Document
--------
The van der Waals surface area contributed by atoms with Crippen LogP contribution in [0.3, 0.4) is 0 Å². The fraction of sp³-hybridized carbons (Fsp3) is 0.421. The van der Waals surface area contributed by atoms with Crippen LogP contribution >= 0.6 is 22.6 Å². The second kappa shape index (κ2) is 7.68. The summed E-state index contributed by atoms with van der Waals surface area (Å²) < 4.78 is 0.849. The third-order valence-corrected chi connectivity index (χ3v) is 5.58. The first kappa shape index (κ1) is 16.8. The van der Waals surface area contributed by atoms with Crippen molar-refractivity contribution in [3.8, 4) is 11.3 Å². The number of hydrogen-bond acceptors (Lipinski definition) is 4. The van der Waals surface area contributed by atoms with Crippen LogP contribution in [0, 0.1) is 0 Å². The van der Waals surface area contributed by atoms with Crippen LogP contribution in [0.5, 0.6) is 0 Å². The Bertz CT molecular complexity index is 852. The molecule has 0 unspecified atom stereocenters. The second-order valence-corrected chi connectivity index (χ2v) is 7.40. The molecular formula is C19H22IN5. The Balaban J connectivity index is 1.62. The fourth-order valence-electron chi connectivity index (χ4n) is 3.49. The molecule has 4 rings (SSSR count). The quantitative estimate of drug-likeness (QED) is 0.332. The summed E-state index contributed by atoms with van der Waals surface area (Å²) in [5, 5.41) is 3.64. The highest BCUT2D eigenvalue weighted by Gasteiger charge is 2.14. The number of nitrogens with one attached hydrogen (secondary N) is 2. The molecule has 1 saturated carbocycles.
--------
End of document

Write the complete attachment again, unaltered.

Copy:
The van der Waals surface area contributed by atoms with Crippen LogP contribution in [0.3, 0.4) is 0 Å². The fraction of sp³-hybridized carbons (Fsp3) is 0.421. The van der Waals surface area contributed by atoms with Crippen LogP contribution >= 0.6 is 22.6 Å². The second kappa shape index (κ2) is 7.68. The summed E-state index contributed by atoms with van der Waals surface area (Å²) < 4.78 is 0.849. The third-order valence-corrected chi connectivity index (χ3v) is 5.58. The first kappa shape index (κ1) is 16.8. The van der Waals surface area contributed by atoms with Crippen molar-refractivity contribution in [3.8, 4) is 11.3 Å². The number of hydrogen-bond acceptors (Lipinski definition) is 4. The van der Waals surface area contributed by atoms with Crippen LogP contribution in [0, 0.1) is 0 Å². The van der Waals surface area contributed by atoms with Crippen LogP contribution in [0.5, 0.6) is 0 Å². The Bertz CT molecular complexity index is 852. The molecule has 0 unspecified atom stereocenters. The second-order valence-corrected chi connectivity index (χ2v) is 7.40. The molecular formula is C19H22IN5. The Balaban J connectivity index is 1.62. The fourth-order valence-electron chi connectivity index (χ4n) is 3.49. The molecule has 4 rings (SSSR count). The quantitative estimate of drug-likeness (QED) is 0.332. The summed E-state index contributed by atoms with van der Waals surface area (Å²) in [5, 5.41) is 3.64. The highest BCUT2D eigenvalue weighted by Gasteiger charge is 2.14. The number of nitrogens with one attached hydrogen (secondary N) is 2. The molecule has 1 saturated carbocycles.